Cardio Training for Weightlifters: A Special Source of Strength

Posted On November 15, 2023

Cardio Training for Weightlifters: A Special Source of Strength

Over the many decades I have been both running and lifting weights, I have observed that the two fitness communities around these activities tend to regard the other with great suspicion.

Runners tend to regard weightlifting as something that will slow you down.

Weightlifters tend to think of running as something that will sap your strength.

There are small elements of truth in both perspectives. However, in the bigger picture these ideas are dysfunctional for the person who wants to be strong, fit and healthy.


What is the benefit of aerobic training for a weightlifter?

In this article Ill define aerobic training as any one of the following: running, swimming, cycling, or rowing. You can also include such sports as basketball that involve a lot of running with a lot of maximum physical exertion.

The health benefits of aerobic training are in building a powerful heart muscle and an excellent circulatory system.

Many studies have confirmed that aerobic training will build a cardiovascular system where blood flows freely to all parts of the body. People who do not do physical training tend to develop constricted veins, capillaries and arteries. As we age, this can lead to strokes or bad circulation in legs and feet.

Aerobic training has a dramatic positive impact on the capacity of the heart and lungs. Regular aerobic training can counteract the gradual decline that occurs in the heart and lungs of inactive people.

An area that is relatively unknown is the huge positive impact that aerobic training has on the function of the mitochondria in each cell in the body. Mitochondria have a major role in cell respiration and cell survival. The macro impact is improving the bodys defense mechanisms against chronic diseases.

Research conducted over the past two decades indicates that aerobic training (particularly running) has a significant positive impact on promoting a healthy life span by increasing the level of reactive oxygen species.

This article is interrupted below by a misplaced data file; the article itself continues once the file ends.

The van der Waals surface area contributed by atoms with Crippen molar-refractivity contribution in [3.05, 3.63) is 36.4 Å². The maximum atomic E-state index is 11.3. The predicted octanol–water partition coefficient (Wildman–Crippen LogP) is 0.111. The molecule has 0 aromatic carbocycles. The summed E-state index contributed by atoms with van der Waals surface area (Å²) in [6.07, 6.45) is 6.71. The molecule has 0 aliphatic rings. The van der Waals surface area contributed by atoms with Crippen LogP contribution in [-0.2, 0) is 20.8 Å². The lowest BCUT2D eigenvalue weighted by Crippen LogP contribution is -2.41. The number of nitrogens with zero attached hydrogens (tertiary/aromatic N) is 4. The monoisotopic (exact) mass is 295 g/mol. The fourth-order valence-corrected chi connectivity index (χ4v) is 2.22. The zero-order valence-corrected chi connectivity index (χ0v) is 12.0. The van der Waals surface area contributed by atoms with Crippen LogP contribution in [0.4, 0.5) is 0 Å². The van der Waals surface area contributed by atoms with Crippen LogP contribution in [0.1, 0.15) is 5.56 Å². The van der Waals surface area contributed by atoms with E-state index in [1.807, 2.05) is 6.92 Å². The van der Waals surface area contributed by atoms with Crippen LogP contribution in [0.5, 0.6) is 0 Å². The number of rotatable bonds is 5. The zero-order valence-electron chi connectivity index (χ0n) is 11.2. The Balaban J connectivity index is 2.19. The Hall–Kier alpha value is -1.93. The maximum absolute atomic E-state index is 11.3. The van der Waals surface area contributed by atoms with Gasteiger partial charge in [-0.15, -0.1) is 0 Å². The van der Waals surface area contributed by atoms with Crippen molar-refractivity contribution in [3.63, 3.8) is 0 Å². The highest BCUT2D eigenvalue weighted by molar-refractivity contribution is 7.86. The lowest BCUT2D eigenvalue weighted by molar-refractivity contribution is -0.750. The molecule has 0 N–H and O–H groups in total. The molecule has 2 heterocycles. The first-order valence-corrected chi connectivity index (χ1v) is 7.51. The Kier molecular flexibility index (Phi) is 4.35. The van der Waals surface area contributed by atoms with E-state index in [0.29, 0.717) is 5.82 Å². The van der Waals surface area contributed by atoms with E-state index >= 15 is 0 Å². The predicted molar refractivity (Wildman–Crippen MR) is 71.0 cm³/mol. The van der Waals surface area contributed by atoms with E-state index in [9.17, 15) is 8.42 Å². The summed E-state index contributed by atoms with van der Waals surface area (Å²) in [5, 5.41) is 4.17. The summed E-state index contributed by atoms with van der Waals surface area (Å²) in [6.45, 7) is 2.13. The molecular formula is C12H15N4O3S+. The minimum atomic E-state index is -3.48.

In short, the potential benefit of aerobic training for anyone is significant.


Why NOT do aerobic training?

The standard response is that it will make you weaker.

Having been both a weightlifter and a runner for over 50 years I have a somewhat different view.

Obviously if you run just before trying to do a heavy weight workout, you will be tired and less able to put out your maximum effort.

The other critique is that if you run you use up reserves of energy that could be used in weightlifting training. Thus, over weeks and months you wind up lifting less than you might be able to lift had you not done aerobic training.

To the first criticism, I suggest you do aerobic training after weight training or on a different day.

To the second criticism I give a resounding maybebut show me the data.


The Case for Doing Both

Most of us work out because we enjoy being athletic. The training for different activities creates physical skills in several areas. This overall physical competence falls under the heading of physical intelligence.

Moving in different ways and learning new physical patterns enable us to experience a broad diversity of sensations and challenges.

It also helps slow down the degeneration associated with aging.

In short, performing physical activities that are different from one another is good for us if the goal is physical wellbeing.

We are less viable if we are one-trick ponys.


Check this out

Now that I have encouraged you to consider aerobic training as a part of your training program, let me show you the book I have written on the subject.

As I noted above, I have been both a runner and a weightlifter for over 50 years. I competed in running at every distance from 100 meters to 15 miles. As a powerlifter, I have competed for over 30 years, including many years as a national and international level competitor.

Thus, the advice I offer is not something I picked up in a weekend class, but rather the result of over five decades of personal experience.

I have written a book that lays out a basic approach for weightlifters to use for integrating aerobic training into their program. Available on Amazon:

Aerobic Training for Weightlifters

Check it out and see how it fits with your program, lifestyle and interests.

Nothing more fun than a new challenge!

Lift Big!


Written by Richard

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